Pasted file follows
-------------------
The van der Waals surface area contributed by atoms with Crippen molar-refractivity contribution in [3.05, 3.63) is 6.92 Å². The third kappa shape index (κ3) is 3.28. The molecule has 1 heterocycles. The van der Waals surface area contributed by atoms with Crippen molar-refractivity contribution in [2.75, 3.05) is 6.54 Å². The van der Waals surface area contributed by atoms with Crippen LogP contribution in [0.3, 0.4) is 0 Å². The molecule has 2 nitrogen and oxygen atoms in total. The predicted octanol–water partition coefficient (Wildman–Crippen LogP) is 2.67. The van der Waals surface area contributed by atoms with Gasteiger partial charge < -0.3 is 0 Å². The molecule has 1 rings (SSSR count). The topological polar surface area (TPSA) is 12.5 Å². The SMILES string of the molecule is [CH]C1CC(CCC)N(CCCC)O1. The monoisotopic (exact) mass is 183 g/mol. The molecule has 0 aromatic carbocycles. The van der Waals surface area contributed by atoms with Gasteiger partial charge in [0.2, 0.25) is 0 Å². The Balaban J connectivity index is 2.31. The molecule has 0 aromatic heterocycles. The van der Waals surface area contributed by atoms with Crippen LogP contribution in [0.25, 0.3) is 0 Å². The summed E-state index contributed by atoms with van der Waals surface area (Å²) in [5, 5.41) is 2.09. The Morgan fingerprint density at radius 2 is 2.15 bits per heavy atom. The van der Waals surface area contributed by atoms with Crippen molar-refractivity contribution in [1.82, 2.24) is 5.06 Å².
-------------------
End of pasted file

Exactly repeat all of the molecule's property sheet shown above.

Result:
The van der Waals surface area contributed by atoms with Crippen molar-refractivity contribution in [3.05, 3.63) is 6.92 Å². The third kappa shape index (κ3) is 3.28. The molecule has 1 heterocycles. The van der Waals surface area contributed by atoms with Crippen molar-refractivity contribution in [2.75, 3.05) is 6.54 Å². The van der Waals surface area contributed by atoms with Crippen LogP contribution in [0.3, 0.4) is 0 Å². The molecule has 2 nitrogen and oxygen atoms in total. The predicted octanol–water partition coefficient (Wildman–Crippen LogP) is 2.67. The van der Waals surface area contributed by atoms with Gasteiger partial charge < -0.3 is 0 Å². The molecule has 1 rings (SSSR count). The topological polar surface area (TPSA) is 12.5 Å². The SMILES string of the molecule is [CH]C1CC(CCC)N(CCCC)O1. The monoisotopic (exact) mass is 183 g/mol. The molecule has 0 aromatic carbocycles. The van der Waals surface area contributed by atoms with Gasteiger partial charge in [0.2, 0.25) is 0 Å². The Balaban J connectivity index is 2.31. The molecule has 0 aromatic heterocycles. The van der Waals surface area contributed by atoms with Crippen LogP contribution in [0.25, 0.3) is 0 Å². The summed E-state index contributed by atoms with van der Waals surface area (Å²) in [5, 5.41) is 2.09. The Morgan fingerprint density at radius 2 is 2.15 bits per heavy atom. The van der Waals surface area contributed by atoms with Crippen molar-refractivity contribution in [1.82, 2.24) is 5.06 Å².